Congratulations to the Tampa Bay Buccaneers on their Super Bowl win—and of course, the Kansas City Chiefs, on their better draft positioning. But now that the NFL postseason is officially over, there’s no debating it: It’s draft season.
Here at The Draft Network, you can read a new mock draft every Monday and see my review of each mock afterward, with second and third round updates coming later in the week. If you want to do your own mock draft for your favorite team, open our Mock Draft Machine and take control of the reins yourself!
I sat down with Kyle Crabbs’ Mock Draft 5.0 and walked through some of the most significant picks.
Best Value: New England Patriots select Kyle Pitts, TE, Florida
This is the best non-QB outcome for the Patriots. Their offensive coaching staff knows how to use tight ends well, the receiver room has room for triple-digit targets, and their quarterback—whoever it is—is going to need a catch-point playmaker to generate explosives. Enter Kyle Pitts.
Tight end value is a tricky conversation, but if Pitts projects as a 100-plus target player—which I think is reasonable in the Patriots’ offense—then he’s a wide receiver-like player in practice. I think the value is worthy.
Biggest Surprise: Panthers trade for Sam Darnold
It’s no secret that the Panthers are being aggressive on the quarterback market. They made the second-best deal for Matt Stafford and are rumored to be sitting on a huge DeShaun Watson trade package, if the moment arises.
And when you’re aggressive on the market and don’t end up with your prized targets? Well, you tend to make some bad decisions. For example, trading capital for Sam Darnold as your starting quarterback.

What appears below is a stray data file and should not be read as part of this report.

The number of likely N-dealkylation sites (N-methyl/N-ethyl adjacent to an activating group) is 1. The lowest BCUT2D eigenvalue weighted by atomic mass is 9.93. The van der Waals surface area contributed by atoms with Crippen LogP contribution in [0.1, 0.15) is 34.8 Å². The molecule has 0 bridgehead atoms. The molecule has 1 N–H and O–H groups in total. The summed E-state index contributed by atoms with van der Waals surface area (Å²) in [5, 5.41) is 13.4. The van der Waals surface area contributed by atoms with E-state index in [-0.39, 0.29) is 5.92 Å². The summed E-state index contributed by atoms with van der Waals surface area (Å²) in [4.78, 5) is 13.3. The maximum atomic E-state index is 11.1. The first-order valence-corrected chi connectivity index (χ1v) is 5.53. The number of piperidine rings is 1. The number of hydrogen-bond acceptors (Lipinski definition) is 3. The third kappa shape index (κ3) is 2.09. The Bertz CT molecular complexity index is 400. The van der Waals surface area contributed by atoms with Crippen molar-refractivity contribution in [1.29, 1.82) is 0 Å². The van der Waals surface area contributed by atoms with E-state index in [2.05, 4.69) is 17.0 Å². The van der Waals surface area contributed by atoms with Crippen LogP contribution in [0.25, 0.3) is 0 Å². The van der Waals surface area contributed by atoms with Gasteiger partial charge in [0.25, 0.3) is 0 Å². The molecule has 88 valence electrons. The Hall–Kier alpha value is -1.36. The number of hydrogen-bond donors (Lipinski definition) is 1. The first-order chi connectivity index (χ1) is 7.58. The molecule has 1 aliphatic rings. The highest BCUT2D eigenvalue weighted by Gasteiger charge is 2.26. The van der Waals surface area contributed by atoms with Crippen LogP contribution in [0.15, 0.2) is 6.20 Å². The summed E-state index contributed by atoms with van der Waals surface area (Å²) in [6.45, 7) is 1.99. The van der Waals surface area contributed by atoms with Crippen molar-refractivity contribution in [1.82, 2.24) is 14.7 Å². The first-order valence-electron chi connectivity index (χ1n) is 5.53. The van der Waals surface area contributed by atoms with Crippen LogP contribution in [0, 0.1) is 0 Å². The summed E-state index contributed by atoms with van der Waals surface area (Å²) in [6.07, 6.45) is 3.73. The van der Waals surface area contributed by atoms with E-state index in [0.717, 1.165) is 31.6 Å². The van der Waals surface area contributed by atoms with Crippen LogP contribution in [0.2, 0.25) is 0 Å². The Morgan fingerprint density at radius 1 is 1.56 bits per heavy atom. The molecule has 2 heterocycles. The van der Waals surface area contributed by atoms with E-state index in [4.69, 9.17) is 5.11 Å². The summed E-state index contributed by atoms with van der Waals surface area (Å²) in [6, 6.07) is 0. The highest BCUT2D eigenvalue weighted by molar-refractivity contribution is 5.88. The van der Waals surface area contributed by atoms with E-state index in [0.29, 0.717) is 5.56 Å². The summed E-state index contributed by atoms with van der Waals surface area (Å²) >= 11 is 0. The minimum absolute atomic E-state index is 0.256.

Darnold probably isn’t a better player than Teddy Bridgewater, who is already under contract for the Panthers. Sure, the ceiling is higher, but I’d rather hold onto those picks for a potential move in the 2021 offseason and live with another year of Bridgewater instead of chasing ghosts with Darnold.
Best Idea I’ve Never Had: Tampa Bay Buccaneers select Christian Barmore, iDL, Alabama
I’ve been pretty rigid on the offensive tackle approach for the Buccaneers, but Donovan Smith actually played pretty well down the stretch there—his game against Kansas City was perhaps the best he’s played this season. When I don’t go offensive tackle, I like to go running back—but again, Leonard Fournette played pretty well there.
Both are on the table—good Super Bowl performances shouldn’t make or break free agent deals—but if the Buccaneers have to make a tough call, I wouldn’t be surprised to see them let defensive tackle Ndamukong Suh walk in free agency. They already have their stud interior player in Vita Vea, so Suh can go command high figures elsewhere. Christian Barmore is a good rotation player in Year 1 as he works out the kinks—by Year 2 or 3 is when you expect him to start dominating as a starter.
Head Scratcher: Colts trade up for Mac Jones
The quarterback caution of Chris Ballard is bordering on legendary at this point. The Colts were soft on the Stafford market and seem to be soft on the Wentz market as well. They didn’t make an aggressive move at quarterback after they suddenly lost Andrew Luck to retirement, and it seems like Philip Rivers’ retirement won’t be any different. They’re gonna be quiet.
What about the draft? There was rumored interest in Jordan Love last season—but they traded the No. 13 overall pick for DeForest Buckner and never traded up from 34. This year, at No. 21 overall, they’re largely out of range of the top quarterbacks in the draft.
Will Mac Jones really be the player that Ballard falls for? Perhaps. Jones is a good decision-maker and polished pocket manager, which would work for a rookie passer in a competing offense like Indianapolis. His deep ball is pretty, too. But is he talented enough to break the Ballard seal and start the clock with a trade-up quarterback prospect on whom there’ll be heavy pressure? I’m not sure.
Best of the Rest: Joseph Ossai, EDGE, Texas
Joseph Ossai is a tricky player to spot, given his versatile performance at Texas and a projection based largely on athleticism. With that said, in a soft EDGE class, it’s tough to imagine the league passing on an outside rusher with this much natural ability. I think he ends up being a top-30 pick.